3:30 min., color, sound
Courtesy of the artist
Donna Conlon - Editor
Lori Kimboro - Editor
Ford Allen - Producer
David Flanigan - Lighting and Camera
Andrew Bailey - Music
C.B. Rawicz-Majcherski - Props
For more than four decades, Maren Hassinger has dedicated much of her sculpture, videos, installations, works on paper, and performances to the investigation of the relationship between the natural and industrial worlds. As she incorporates everyday materials, such as wire, rope, newspapers, plastic bags, petals, and dirt, in her art, Hassinger‘s work also points to social equality through minimal, yet poetic, uses of gestures in her media. As she has stated, her work “focuses on elements, or even problems—social and environmental—that we all share, and in which we all have a stake…. I want it to be a humane and humanistic statement about our future together.”
Born 1947 in Los Angeles, California, Hassinger attended Bennington College as a dance major, but graduated with a degree in sculpture in 1969. She then enrolled in UCLA to focus on sculpture, but completed her MFA in fiber arts in 1973, after being recruited to join a newly formed class on the subject. In 1984, she moved to New York City as an artist-in-residence at the Studio Museum of Harlem, and until recently was the Director of the Rinehart School of Graduate Sculpture at the Maryland Institute College of Art, Baltimore, a position she held for more than twenty years. Hassinger returned to New York City where she currently lives and works. She has exhibited widely and internationally, with solo exhibitions at The Studio Museum in Harlem, New York (2018–19); Art + Practice, Los Angeles (2018); Baltimore Museum of Art (2018); Spelman College Museum (2015); Schmucker Gallery, Gettysburg College (2010); Contemporary Arts Forum and Alice Keck Park, Santa Barbara (1986); and the Los Angeles County Museum of Art (1981). Hassinger is represented by Susan Inglett Gallery, New York.
As a graduate student in the early 1970s, Hassinger “thought nature was on its way out” and experimented with natural and industrial materials to create work that appeared to be trees, bushes, branches, and other organic objects. Inspired by the expressive, minimalist sculpture of Eva Hesse, Hassinger also obsessively sought ways to elicit emotion through her manipulation of industrial materials. After discovering wire rope in a junkyard in Los Angeles, it quickly became one of her favored, signature mediums, which she used as a fiber to sculpt forms that recall plant and marine life.
In addition to sculpture, Hassinger created and participated in numerous performances with her longtime collaborator Senga Nengudi, a dance and sculpture major who relocated to Los Angeles from Chicago. Together they developed performances in various locations throughout Los Angeles, including parks, gardens, construction sites, abandoned buildings, and even underneath a freeway overpass. Hassinger, Nengudi, and a group of African American artists also would form Studio Z, a collective that produced cutting-edge, experimental art and included Ulysses Jenkins, David Hammons, and Houston Conwill.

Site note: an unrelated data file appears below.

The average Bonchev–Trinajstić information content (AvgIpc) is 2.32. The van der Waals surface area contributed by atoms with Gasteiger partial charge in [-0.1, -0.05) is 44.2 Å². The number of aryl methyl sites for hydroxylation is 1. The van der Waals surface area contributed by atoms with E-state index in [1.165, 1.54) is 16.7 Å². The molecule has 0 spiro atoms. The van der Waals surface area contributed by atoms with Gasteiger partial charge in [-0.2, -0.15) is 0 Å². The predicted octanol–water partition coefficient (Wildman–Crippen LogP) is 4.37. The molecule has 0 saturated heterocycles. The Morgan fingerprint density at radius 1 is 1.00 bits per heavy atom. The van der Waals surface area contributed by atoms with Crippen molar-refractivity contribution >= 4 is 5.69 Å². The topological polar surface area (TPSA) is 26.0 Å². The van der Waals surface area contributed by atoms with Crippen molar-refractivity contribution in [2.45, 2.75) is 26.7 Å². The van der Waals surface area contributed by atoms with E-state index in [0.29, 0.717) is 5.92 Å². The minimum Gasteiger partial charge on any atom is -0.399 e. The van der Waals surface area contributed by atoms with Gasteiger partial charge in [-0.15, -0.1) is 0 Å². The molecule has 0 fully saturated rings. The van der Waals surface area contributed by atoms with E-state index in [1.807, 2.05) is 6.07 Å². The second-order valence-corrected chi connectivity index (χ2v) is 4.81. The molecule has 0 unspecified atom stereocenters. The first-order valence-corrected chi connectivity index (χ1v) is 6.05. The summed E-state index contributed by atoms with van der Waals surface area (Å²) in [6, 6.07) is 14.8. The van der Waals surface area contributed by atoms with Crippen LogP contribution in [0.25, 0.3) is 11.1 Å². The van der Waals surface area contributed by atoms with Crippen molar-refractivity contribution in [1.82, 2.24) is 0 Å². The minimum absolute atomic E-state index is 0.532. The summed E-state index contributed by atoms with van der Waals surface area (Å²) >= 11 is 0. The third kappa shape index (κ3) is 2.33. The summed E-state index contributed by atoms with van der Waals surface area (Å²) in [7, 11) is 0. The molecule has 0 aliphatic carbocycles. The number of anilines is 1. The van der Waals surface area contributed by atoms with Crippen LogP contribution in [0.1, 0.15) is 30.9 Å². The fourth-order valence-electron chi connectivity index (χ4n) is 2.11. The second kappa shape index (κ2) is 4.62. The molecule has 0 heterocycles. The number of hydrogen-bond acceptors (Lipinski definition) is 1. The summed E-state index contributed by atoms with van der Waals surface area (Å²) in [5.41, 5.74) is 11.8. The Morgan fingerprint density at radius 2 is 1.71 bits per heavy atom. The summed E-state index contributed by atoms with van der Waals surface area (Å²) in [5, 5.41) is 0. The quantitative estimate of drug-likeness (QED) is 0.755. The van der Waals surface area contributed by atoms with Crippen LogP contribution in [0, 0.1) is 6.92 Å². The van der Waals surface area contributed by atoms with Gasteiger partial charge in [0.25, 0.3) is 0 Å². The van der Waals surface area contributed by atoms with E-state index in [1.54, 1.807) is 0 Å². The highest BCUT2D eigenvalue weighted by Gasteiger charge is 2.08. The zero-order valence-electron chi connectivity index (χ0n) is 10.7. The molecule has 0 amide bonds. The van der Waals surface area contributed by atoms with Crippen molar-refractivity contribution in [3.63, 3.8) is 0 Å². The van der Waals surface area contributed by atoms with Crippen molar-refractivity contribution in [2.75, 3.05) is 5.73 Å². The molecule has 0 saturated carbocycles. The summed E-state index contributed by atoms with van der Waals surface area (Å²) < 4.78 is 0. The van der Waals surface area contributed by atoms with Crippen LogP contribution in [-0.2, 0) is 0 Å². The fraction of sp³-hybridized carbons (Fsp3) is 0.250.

During these early years, Hassinger, created the monumental sculpture River (1972), a thirty-foot-long serpentine placement of chain link and hauling line for ships. Rather than liquid, Hassinger presents a body of water with chain and rope—tools used to counter or control the element they represent. The media alone conjures up histories of slavery, lynching, incarceration, and forced labor. At the same time, it also recalls conditions experienced by people regardless of their race or ethnicity. River evokes the widespread loss of nature and suggests its evolution into industry, or the tension between the two.
In Walking (1978), Hassinger anthropomorphized the wire rope by arranging 148 two-feet-high bundles of the material upright and directly on the gallery floor. As the short bunches appear to be in mid-gait, the visitor also becomes conscious of her own movement as she must carefully navigate her way through the space. Walking suggests the objects are “vegetation come to life from a material derived from the manufactured world.” Likewise, Twelve Trees (1979) represents what its title names—a dozen trees made from unraveled wire rope, which Hassinger planted in a row along the 405 Freeway near North Mulholland Drive in Los Angeles, California. Again, the barren branches of the trees symbolize the destruction of the natural world and its replacement with human-made forms. At the same time, the work also might suggest the potential of human industry and our shared determination to persevere despite the decline of the environment.